Auckland City at night. Canon 5d Mark II, 24-70mm, ISO 100 25 seconds @ F8.
BkkSteve: How long was it from the completion of your European stint, to the time you came to Thailand and decided to stay? What camera did you come to Thailand with?
Stick: When I returned to New Zealand I sort of forgot about photography. That was around late 1990. In late 1991, I think it was, I bought a Minolta Dynax 7Xi which reinvigorated my interest in photography. Again, I only had one les, a 28 – 105 and I later bought a 50mm 1.7. I used that camera from then until when I came to Thailand.
My Home, Auckland City by day. Canon 5d Mark II, 24-70mm F2.8 @F7.1 1/160th ISO 100 with a Circular Polarizer.
BkkSteve: Okay, so you're in Thailand now and I'm guessing during this period you were teaching English? Was your interest in photography further motivated by the Thai countryside, or perhaps the Thai people with street photography?
Stick: Actually, it was a little different to that. I simply got into photography this time around, which was late '99, with the advent of digital photography. I picked up a 2 megapixel basic Kodak digital camera for the princely sum of 32,000 baht! It allowed me to take shots that I could use on the site. I was the first site at the time to start putting a lot of pretty photos online and it boosted the site's popularity a lot. It really was not until I got a DSLR that my interest in different aspects of photography, such as street photography started to develop.
Wat Pho, Reclining Buddha. Kodak DC 280 1/15th @ F3, ISO 100.
BkkSteve: This is interesting, your path closely parallels my own. In 1998 I bought an Olympus C-3000 3.1mp point and shoot and I think it was over $1000 USD's with all the accessories I thought I needed! Six months later I was in Thailand and knew I needed more from digital.
You mention your site and images. I'm sure I'm not the only one who looks forward to seeing what new images you post each week. Your style has developed heavily towards the street photography side, with a further emphasis on low light photography. Was your first DSLR a good tool for this, or did it make you struggle?
Stick: My first DSLR was a Canon 20D. It was a great camera and I took approaching 30,000 shots with it and was very pleased with it. At night it was fine for taking basic shots of street scenes and the neon from bars that I guess many associate with my images on this site. But for actually getting close up to people and shooting them, as good as it was it was limited.
1600 ISO just wasn't enough, even with the best lenses money could buy. I needed 4000 – 12800 ISO. If I went over 1600 ISO the 20D files started to show too much noise and the colours started to go, for want a better word, wonky.
A friend (wonder who that was!) allowed me the use of his 5D when we took a trip up country 2 1/2 years ago and when I shot at night and saw the quality of the RAW files I knew I had to go full frame.
Pretty girl on Soi Cowboy. Canon 20d, 24-70mm 1/30th @ 2.8, ISO 3200.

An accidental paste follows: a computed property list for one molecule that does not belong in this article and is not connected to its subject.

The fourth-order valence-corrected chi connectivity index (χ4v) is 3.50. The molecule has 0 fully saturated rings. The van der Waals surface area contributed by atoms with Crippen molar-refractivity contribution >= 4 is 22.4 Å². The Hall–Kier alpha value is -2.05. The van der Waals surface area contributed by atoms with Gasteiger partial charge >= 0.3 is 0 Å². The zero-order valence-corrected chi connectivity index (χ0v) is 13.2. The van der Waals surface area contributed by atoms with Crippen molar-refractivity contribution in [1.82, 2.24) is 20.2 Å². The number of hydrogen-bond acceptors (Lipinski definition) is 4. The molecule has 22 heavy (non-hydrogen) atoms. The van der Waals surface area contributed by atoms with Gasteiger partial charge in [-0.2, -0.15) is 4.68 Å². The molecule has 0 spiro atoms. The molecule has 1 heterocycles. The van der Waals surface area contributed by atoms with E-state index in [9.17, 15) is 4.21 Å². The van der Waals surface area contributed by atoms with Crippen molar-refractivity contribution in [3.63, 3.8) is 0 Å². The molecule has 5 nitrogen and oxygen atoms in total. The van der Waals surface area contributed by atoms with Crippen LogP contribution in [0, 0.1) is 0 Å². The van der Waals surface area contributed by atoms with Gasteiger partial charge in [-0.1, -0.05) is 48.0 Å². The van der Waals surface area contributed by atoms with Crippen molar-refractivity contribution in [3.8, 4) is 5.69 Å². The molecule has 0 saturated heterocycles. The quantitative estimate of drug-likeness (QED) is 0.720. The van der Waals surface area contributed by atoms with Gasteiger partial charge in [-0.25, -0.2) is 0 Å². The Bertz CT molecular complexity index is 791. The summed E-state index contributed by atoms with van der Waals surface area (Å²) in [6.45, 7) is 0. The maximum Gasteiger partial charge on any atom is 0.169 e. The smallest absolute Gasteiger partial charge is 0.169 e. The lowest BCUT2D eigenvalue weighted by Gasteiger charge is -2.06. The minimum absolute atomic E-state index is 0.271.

BkkSteve: I must plead guilty to that one. Having shot 35mm film SLRs for decades the full frame sensor of the 5d and 1ds Mark II Canon models, to me, were the way to go. There were huge advantages that made me sorry I'd waited so long to get them. It might interest you to know that I have several other friends and clients who are in the same path you were, you had a crop frame DSLR and knew you were headed towards full frame.. but the cost.. the cost was/is much higher. We much appreciated your review in this column of your new full frame Canon 5d Mark II. Was it everything you thought it would be?
Stick: The 5D II is a fabulous tool and has served me very, very well. I can honestly say that when it is matched with the right lens for the task it is all I need. I can shoot with confidence at 6400 ISO and get a quite useable shot that I could print at 18 x 12 – and as far as web shots go, the high ISO is no problem at all. For the type of photography I do, it really is the ideal camera. I was fully aware that I would need to match the body with the best glass Canon makes in my favourite focal lengths and that is what I have done. I tend to use the Canon 35L 1.4 the most and my trusty 24-70L 2.8 and they are both brilliant on this body. Really, it is hard to imagine anything else on the market being better for my needs. That's what it is all about, isn't it, getting the right tool for YOU!
Pretty girl inside a Pattaya bar. Canon 5d Mark II 50mm 1/180th @ F2 ISO 12,800.
BkkSteve: Absolutely. Matching your needs to your equipment properly is a sign of an experienced and mature photographer. Actually, just being able to articulate your needs is a major accomplishment. I was with a client last month who had a brand new Nikon D3. It was a brilliant camera, but there is no available lenses for it in the same league as the 35/1.4 you use. I hope Nikon gets the message.
You're geared up for low light street photography and you host a nightlife website. The questions are many. Let's start with the obvious.. you take a lot of pictures in the nightlife areas. Can you tell me how a foreigner with a rather large camera is perceived in these areas? Do the locals avoid you requiring special techniques to make your captures, or are they gracious hosts who encourage your intrusion